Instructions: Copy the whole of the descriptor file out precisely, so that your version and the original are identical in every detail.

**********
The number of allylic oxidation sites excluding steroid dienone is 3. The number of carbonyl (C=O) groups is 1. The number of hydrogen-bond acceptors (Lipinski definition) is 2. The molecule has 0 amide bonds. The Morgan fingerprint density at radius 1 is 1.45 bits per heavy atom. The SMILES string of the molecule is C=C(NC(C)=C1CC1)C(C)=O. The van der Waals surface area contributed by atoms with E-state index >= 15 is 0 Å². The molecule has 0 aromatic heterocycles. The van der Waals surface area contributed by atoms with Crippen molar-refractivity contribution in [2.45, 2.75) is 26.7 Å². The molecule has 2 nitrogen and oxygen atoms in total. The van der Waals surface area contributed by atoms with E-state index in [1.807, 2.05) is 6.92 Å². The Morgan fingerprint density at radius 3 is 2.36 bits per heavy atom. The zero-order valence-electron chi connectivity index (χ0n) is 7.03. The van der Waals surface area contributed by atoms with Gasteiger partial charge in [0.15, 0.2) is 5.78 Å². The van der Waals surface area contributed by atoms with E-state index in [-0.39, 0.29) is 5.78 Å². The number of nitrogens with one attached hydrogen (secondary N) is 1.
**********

The number of allylic oxidation sites excluding steroid dienone is 3. The number of carbonyl (C=O) groups is 1. The number of hydrogen-bond acceptors (Lipinski definition) is 2. The molecule has 0 amide bonds. The Morgan fingerprint density at radius 1 is 1.45 bits per heavy atom. The SMILES string of the molecule is C=C(NC(C)=C1CC1)C(C)=O. The van der Waals surface area contributed by atoms with E-state index >= 15 is 0 Å². The molecule has 0 aromatic heterocycles. The van der Waals surface area contributed by atoms with Crippen molar-refractivity contribution in [2.45, 2.75) is 26.7 Å². The molecule has 2 nitrogen and oxygen atoms in total. The van der Waals surface area contributed by atoms with E-state index in [1.807, 2.05) is 6.92 Å². The Morgan fingerprint density at radius 3 is 2.36 bits per heavy atom. The zero-order valence-electron chi connectivity index (χ0n) is 7.03. The van der Waals surface area contributed by atoms with Gasteiger partial charge in [0.15, 0.2) is 5.78 Å². The van der Waals surface area contributed by atoms with E-state index in [-0.39, 0.29) is 5.78 Å². The number of nitrogens with one attached hydrogen (secondary N) is 1.